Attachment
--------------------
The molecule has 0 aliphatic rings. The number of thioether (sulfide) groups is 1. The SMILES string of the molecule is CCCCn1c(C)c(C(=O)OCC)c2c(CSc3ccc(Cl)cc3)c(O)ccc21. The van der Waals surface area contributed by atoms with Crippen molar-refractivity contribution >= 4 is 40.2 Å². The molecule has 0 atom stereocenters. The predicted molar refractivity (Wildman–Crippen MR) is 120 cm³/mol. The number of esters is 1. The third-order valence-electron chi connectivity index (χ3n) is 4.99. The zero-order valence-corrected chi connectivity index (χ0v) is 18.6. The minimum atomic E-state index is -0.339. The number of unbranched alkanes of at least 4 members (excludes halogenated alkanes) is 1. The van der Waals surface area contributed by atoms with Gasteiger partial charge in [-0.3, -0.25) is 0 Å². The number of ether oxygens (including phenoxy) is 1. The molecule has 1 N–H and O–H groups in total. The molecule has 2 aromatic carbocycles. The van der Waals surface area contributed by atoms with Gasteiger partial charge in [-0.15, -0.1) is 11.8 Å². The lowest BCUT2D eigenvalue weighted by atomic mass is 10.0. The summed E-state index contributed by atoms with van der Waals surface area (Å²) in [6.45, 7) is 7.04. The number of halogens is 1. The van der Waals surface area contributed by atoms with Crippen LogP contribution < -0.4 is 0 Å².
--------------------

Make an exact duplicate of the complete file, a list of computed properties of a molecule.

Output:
The molecule has 0 aliphatic rings. The number of thioether (sulfide) groups is 1. The SMILES string of the molecule is CCCCn1c(C)c(C(=O)OCC)c2c(CSc3ccc(Cl)cc3)c(O)ccc21. The van der Waals surface area contributed by atoms with Crippen molar-refractivity contribution >= 4 is 40.2 Å². The molecule has 0 atom stereocenters. The predicted molar refractivity (Wildman–Crippen MR) is 120 cm³/mol. The number of esters is 1. The third-order valence-electron chi connectivity index (χ3n) is 4.99. The zero-order valence-corrected chi connectivity index (χ0v) is 18.6. The minimum atomic E-state index is -0.339. The number of unbranched alkanes of at least 4 members (excludes halogenated alkanes) is 1. The van der Waals surface area contributed by atoms with Gasteiger partial charge in [-0.3, -0.25) is 0 Å². The number of ether oxygens (including phenoxy) is 1. The molecule has 1 N–H and O–H groups in total. The molecule has 2 aromatic carbocycles. The van der Waals surface area contributed by atoms with Gasteiger partial charge in [-0.15, -0.1) is 11.8 Å². The lowest BCUT2D eigenvalue weighted by atomic mass is 10.0. The summed E-state index contributed by atoms with van der Waals surface area (Å²) in [6.45, 7) is 7.04. The number of halogens is 1. The van der Waals surface area contributed by atoms with Crippen LogP contribution < -0.4 is 0 Å².